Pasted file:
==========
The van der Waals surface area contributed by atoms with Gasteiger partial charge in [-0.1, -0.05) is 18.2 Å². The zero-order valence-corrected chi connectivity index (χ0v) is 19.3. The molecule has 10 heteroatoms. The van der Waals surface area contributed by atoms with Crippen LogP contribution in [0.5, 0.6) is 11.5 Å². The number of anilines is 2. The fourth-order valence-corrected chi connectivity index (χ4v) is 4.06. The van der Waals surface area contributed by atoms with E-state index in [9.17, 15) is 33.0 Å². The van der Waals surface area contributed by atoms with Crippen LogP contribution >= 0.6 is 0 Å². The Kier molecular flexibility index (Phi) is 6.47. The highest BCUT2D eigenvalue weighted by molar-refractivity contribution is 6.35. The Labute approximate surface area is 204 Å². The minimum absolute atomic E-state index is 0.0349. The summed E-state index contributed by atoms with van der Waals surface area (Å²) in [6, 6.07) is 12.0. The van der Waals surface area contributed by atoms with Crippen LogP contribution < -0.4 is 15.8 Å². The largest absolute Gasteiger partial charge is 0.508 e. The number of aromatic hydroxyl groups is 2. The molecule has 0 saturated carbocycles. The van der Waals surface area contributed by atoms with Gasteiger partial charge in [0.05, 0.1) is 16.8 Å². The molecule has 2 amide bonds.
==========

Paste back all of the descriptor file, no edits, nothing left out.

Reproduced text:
The van der Waals surface area contributed by atoms with Gasteiger partial charge in [-0.1, -0.05) is 18.2 Å². The zero-order valence-corrected chi connectivity index (χ0v) is 19.3. The molecule has 10 heteroatoms. The van der Waals surface area contributed by atoms with Crippen LogP contribution in [0.5, 0.6) is 11.5 Å². The number of anilines is 2. The fourth-order valence-corrected chi connectivity index (χ4v) is 4.06. The van der Waals surface area contributed by atoms with E-state index in [9.17, 15) is 33.0 Å². The van der Waals surface area contributed by atoms with Crippen LogP contribution >= 0.6 is 0 Å². The Kier molecular flexibility index (Phi) is 6.47. The highest BCUT2D eigenvalue weighted by molar-refractivity contribution is 6.35. The Labute approximate surface area is 204 Å². The minimum absolute atomic E-state index is 0.0349. The summed E-state index contributed by atoms with van der Waals surface area (Å²) in [6, 6.07) is 12.0. The van der Waals surface area contributed by atoms with Crippen LogP contribution < -0.4 is 15.8 Å². The largest absolute Gasteiger partial charge is 0.508 e. The number of aromatic hydroxyl groups is 2. The molecule has 0 saturated carbocycles. The van der Waals surface area contributed by atoms with Gasteiger partial charge in [0.05, 0.1) is 16.8 Å². The molecule has 2 amide bonds.